Meadows and Resource Classes


For eHive to run a pipeline, it has to be able to create Workers as actual computational processes with an entry in some sort of process table. The interface between eHive and the underlying scheduler is called a “Meadow”. There are Meadows available for a number of job schedulers, and there is a special Meadow called “LOCAL” that allows Jobs to be run directly on a local machine (e.g. the same machine where the Beekeeper is running).

eHive autodetects available Meadows when a Pipeline is initialised with, and when it is run using the Beekeeper. In order for a Meadow to be available, two conditions must be met:

  • The appropriate Meadow driver must be installed and accessible to Perl (e.g. in your $PERL5LIB).

  • The Beekeeper must be running on a head node that can submit jobs managed by the corresponding job management engine.

An Analysis can be assigned to a particular Meadow using the optional meadow_type directive in its analysis definition. Typically, this is used to force an Analysis to run in the LOCAL Meadow, although any Meadow name can be assigned. If a Meadow is assigned using meadow_type then the Analysis is constrained to only run in that Meadow.

If no Meadow is specified for an Analysis, it will run in the default Meadow. This is usually an available non-LOCAL Meadow, or LOCAL if that is the only Meadow available.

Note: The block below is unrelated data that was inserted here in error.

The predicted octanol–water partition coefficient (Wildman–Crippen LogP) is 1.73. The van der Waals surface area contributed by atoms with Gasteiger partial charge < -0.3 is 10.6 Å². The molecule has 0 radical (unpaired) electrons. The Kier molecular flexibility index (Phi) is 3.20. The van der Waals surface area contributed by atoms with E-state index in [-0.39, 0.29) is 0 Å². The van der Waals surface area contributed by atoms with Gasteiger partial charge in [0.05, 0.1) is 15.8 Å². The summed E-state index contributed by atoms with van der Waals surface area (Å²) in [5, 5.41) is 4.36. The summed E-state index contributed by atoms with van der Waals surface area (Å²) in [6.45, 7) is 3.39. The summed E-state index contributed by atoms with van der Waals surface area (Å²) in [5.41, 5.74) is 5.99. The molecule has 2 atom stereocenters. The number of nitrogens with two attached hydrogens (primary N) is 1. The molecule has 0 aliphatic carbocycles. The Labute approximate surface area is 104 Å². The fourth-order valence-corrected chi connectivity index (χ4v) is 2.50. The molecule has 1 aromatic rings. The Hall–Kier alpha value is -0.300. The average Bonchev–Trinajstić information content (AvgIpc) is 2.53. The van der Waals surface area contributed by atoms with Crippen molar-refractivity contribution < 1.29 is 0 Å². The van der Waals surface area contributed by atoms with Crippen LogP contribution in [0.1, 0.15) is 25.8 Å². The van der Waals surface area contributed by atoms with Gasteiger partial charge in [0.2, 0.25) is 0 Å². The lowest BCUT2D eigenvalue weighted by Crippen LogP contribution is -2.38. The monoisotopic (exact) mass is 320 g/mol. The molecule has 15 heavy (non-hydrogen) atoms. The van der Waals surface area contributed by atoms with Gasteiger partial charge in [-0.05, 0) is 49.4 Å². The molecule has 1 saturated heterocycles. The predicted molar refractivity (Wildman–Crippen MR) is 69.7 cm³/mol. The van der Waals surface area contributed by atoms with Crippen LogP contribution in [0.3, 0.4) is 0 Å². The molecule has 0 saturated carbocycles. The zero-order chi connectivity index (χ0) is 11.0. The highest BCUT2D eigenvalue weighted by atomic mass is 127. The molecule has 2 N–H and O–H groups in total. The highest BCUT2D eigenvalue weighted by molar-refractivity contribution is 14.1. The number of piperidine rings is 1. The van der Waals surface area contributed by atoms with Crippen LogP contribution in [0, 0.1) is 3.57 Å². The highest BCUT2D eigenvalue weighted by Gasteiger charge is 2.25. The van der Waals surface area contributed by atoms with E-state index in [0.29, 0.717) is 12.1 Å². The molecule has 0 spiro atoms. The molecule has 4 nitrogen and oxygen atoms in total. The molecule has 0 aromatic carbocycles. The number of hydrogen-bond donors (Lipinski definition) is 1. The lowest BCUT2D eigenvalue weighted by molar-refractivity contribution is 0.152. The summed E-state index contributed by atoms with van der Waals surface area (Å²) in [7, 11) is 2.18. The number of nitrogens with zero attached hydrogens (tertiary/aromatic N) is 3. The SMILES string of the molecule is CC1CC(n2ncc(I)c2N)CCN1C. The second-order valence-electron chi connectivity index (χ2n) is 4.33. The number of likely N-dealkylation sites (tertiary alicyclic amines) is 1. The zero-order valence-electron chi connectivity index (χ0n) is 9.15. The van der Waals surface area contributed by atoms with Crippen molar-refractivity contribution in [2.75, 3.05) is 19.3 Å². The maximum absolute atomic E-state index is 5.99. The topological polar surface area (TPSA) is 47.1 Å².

Resource Classes

In eHive, appropriate computational resources are assigned to Analyses through the use of “Resource Classes”. A Resource Class consists of a “Resource Description” which is identified by a “Resource Class Name”. In early eHive releases, a Resource Class could also be identified by a “Resource Class ID”; these may still be encountered in older PipeConfig files.

The Resource Class name can any arbitrary string (whitespace is not allowed), but it must be unique within the pipeline.

The Resource Description is a data structure (in practice written as a perl hashref) that links Meadows to a job scheduler submission string for that Meadow. For example, the following data structure defines a Resource Class with a Resource Class Name ‘1Gb_job’. This Resource Class has a Resource Description for running under the LSF scheduler, and another description for running under the SGE scheduler:

    '1Gb_job' => { 'LSF' => '-M 1024  -R"select[mem>1024]  rusage[mem=1024ma]"',
                   'SGE' => '-l h_vmem=1G',

Resource Classes are defined in the resource_class method of a PipeConfig file.